A bunch of committed Europeans – Green MEPs Franziska Brantner and Sven Giegold, and Thomas Houdaille, Charlotte Keup, Virginia Mucchi and Spyros Michailidis – have launched a new website called Avanti Europe. It essentially looks like some sort of European version of Avaaz, 38 Degrees or Change.org only, unlike those sites, at the moment it lacks a mob to mobilise. It is accompanied by a sort of manifesto about how the EU project is going off the rails – that is hence its major difference to the other platforms I cite above – it is trying to find ways to solve EU-wide problems.
Yet the site suffers from the same problems as Avaaz or 38 Degrees, or indeed any system of mass online petitioning. What does the signature of a petition actually mean? Is one Avanti signature the same as one Avaaz signature? Or a signature on paper? Or an e-mail to a MEP or head of state? In essence Avanti Europe fails to answer the main question posed by Clay Shirky in this excellent 2010 presentation at PdF New York: how do we separate out the signal from the noise in online participation?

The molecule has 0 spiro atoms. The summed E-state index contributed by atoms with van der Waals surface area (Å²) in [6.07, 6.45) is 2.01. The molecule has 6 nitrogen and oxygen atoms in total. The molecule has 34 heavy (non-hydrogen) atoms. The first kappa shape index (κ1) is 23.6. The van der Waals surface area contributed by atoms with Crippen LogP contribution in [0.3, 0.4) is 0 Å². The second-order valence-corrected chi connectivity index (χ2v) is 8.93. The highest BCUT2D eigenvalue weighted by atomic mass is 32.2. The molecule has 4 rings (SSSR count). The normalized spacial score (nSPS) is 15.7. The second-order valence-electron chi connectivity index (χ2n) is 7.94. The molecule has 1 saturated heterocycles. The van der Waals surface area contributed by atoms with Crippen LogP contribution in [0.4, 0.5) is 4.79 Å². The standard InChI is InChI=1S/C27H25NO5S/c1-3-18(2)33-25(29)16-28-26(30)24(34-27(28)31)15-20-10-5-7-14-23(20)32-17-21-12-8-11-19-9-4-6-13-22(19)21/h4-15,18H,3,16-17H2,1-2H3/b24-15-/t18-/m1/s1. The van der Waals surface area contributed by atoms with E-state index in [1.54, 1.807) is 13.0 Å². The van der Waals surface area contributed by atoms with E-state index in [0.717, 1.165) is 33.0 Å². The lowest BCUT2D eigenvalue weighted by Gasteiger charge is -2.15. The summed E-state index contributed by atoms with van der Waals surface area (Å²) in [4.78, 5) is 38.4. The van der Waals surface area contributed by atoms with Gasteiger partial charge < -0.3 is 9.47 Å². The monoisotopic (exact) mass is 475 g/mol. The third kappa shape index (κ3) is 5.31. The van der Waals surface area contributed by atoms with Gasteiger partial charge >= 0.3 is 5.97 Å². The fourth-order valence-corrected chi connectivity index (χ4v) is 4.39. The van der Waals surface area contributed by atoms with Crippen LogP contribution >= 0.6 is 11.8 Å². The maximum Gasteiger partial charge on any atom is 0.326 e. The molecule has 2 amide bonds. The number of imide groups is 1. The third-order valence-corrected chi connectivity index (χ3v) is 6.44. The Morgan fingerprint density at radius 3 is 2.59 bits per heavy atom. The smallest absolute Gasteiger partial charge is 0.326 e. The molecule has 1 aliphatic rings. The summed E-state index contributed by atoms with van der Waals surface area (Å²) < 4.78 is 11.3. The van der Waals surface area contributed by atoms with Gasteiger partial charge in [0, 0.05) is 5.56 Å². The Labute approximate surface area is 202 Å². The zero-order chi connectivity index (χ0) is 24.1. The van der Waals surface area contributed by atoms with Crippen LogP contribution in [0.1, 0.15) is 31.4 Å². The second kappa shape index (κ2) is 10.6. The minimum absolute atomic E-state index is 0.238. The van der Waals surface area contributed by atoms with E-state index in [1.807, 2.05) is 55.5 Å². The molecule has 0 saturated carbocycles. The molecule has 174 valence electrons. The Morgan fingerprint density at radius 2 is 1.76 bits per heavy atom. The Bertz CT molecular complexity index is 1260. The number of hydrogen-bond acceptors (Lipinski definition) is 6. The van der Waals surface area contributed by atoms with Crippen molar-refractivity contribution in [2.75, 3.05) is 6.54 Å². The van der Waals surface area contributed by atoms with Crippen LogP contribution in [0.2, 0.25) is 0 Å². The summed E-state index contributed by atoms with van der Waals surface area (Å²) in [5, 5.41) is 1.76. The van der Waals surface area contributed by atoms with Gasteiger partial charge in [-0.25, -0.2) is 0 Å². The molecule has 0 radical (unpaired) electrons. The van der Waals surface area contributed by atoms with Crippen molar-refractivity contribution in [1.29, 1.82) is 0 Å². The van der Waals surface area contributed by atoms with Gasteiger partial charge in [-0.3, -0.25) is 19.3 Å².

Second, the first Avanti Europe action “Solidarity with the people in Greece!” says too much, and hence says nothing – that the Troika and the Greek government should revise their austerity plans and put humans and their needs at the centre of your decisions. That’s not even measurable, and the Greek government and the Troika would say that they were trying to do this already anyway. SMART objectives work just as well in online campaigns than they do anywhere else.
So, overall, what the people behind Avanti Europe are trying to do seems all very well to me, but I do wonder about the viability of the project. There are already well established players in this sector, and online mobilisation needs to be more savvy than just a petition-gathering effort.
(Note: I know Franziska, Thomas and Virginia, three of the founders of the site)